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JEFFERSON CITY, Mo. (AP) - An organization that analyzes Missouri financial issues has begun running a radio ad against legislation that would cut state income taxes while raising the sales tax.

 

The Missouri Budget Project said Tuesday that this marks the first time in its 10-year history that the St. Louis-based nonprofit has paid for ads against a policy proposal.

 

The ad targets legislation scheduled for a House committee hearing Tuesday that would cut income taxes by three-quarters of a percentage point while increasing the sales tax by a half cent. The bill already has passed the Senate.

 

The Budget Project claims the measure could reduce state revenues by $960 million annually once fully implemented. Other legislative estimates have put the cost at almost half that amount.

 

Tuesday, 02 April 2013 13:25
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There is a new official 10 Most Wanted in St. Louis city.

The St. Louis Police Department released the list today. Four of the most wanted have already been captured. The remaining six are wanted for crimes ranging from Burglary to probation violations.

You can take a look at the mugshots of the most wanted here. (Link courtesy of Fox 2 News)

Tuesday, 02 April 2013 12:53
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 CHICAGO (AP) - Republican U.S. Sen. Mark Kirk of Illinois says he supports same-sex marriage.

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   Kirk said in a post on his blog Tuesday that same-sex couples should have the right to civil marriage. He says what matters in life is who you love and "government has no place in the middle."

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   Kirk previously voted to end the policy barring gays from openly serving in the military, known as "Don't Ask, Don't Tell." He's a lead co-sponsor of a bill to ban employment discrimination based on sexual orientation, and has opposed a constitutional amendment to ban gay marriage.

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   Kirk is Illinois' ranking Republican lawmaker.

 

Tuesday, 02 April 2013 12:51
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SEOUL, South Korea (AP) — North Korea said Tuesday it will restart its long-shuttered plutonium reactor and increase production of nuclear weapons material, in what outsiders see as its latest attempt to extract U.S. concessions by raising fears of war.

A spokesman for the North's General Department of Atomic Energy said scientists will quickly begin "readjusting and restarting" the facilities at its main Nyongbyon nuclear complex, including the plutonium reactor and a uranium enrichment plant. Both could produce fuel for nuclear weapons.

The reactor began operations in 1986 but was shut down as part of international nuclear disarmament talks in 2007 that have since stalled. North Korea said work to restart the facilities would begin "without delay." Experts estimate it could take anywhere from three months to a year to reactivate the reactor.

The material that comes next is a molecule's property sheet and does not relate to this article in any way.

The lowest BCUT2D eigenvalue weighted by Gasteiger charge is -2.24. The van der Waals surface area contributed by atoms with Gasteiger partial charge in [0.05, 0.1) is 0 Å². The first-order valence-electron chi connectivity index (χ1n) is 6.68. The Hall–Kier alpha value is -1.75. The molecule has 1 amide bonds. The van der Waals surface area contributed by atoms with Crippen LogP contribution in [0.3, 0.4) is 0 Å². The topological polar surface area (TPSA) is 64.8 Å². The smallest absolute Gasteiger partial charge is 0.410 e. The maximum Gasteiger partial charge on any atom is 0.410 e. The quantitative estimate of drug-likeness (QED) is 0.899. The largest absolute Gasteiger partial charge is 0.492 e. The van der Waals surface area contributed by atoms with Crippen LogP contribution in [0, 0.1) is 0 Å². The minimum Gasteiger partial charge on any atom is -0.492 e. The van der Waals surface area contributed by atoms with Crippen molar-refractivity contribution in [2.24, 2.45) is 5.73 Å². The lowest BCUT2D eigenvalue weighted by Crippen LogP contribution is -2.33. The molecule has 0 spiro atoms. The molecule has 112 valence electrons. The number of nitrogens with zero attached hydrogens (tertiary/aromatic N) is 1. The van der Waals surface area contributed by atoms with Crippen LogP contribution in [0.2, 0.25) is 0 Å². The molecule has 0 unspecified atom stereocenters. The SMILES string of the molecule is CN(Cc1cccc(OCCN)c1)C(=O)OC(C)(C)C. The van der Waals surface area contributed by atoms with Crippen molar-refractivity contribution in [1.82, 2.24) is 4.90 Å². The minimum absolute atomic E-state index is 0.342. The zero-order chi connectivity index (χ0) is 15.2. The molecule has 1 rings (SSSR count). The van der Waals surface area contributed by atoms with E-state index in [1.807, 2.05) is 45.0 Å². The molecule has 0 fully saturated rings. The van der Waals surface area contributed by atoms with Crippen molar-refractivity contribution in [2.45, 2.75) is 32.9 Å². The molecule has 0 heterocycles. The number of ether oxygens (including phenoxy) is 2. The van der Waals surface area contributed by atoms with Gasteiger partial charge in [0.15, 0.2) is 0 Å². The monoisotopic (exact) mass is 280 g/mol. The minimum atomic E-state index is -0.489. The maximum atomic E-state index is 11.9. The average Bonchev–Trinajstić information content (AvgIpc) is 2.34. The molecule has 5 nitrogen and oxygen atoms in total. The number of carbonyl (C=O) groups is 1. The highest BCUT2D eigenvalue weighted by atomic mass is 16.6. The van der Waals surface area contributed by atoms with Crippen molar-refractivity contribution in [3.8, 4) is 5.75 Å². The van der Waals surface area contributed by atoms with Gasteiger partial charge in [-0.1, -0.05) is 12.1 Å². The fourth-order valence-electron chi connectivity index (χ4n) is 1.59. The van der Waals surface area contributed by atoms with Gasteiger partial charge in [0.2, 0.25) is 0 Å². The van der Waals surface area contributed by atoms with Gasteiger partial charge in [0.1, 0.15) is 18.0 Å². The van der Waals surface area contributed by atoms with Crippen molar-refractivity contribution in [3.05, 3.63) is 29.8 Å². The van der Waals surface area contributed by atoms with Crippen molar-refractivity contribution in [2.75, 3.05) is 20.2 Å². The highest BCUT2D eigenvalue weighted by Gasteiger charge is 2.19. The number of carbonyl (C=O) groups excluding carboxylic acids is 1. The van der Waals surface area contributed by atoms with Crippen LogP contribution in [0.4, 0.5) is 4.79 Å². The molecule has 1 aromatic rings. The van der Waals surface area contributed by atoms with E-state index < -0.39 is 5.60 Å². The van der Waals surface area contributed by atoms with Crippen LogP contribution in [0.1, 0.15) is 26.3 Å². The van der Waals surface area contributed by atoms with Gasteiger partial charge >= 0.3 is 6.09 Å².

The announcement will boost concerns in Washington and among its allies about North Korea's timetable for building a nuclear-tipped missile that can reach the United States, although it is still believed to be years away from developing that technology.

The nuclear vows and a rising tide of threats in recent weeks are seen as efforts by the North to force disarmament-for-aid talks with Washington and to increase domestic loyalty to young North Korean leader Kim Jong Un by portraying him as a powerful military commander.

Hwang Jihwan, a North Korea expert at the University of Seoul, said the North "is keeping tension and crisis alive to raise stakes ahead of possible future talks with the United States."

"North Korea is asking the world, 'What are you going to do about this?'" he said.

The unidentified North Korean atomic spokesman said the measure is meant to resolve the country's acute electricity shortage but is also for "bolstering up the nuclear armed force both in quality and quantity," according to a statement carried by the official Korean Central News Agency.

The statement suggests the North will do more to produce highly enriched uranium. Uranium worries outsiders because the technology needed to make highly enriched uranium bombs is much easier to hide than huge plutonium facilities. North Korea previously insisted that its uranium enrichment was for producing electricity — meaning low enriched uranium.

Kim Jin Moo, a North Korea expert at the Korea Institute for Defense Analyses in South Korea, said that by announcing it is "readjusting" all nuclear facilities, including the uranium enrichment plant, North Korea "is blackmailing the international community by suggesting that it will now produce weapons-grade, highly enriched uranium."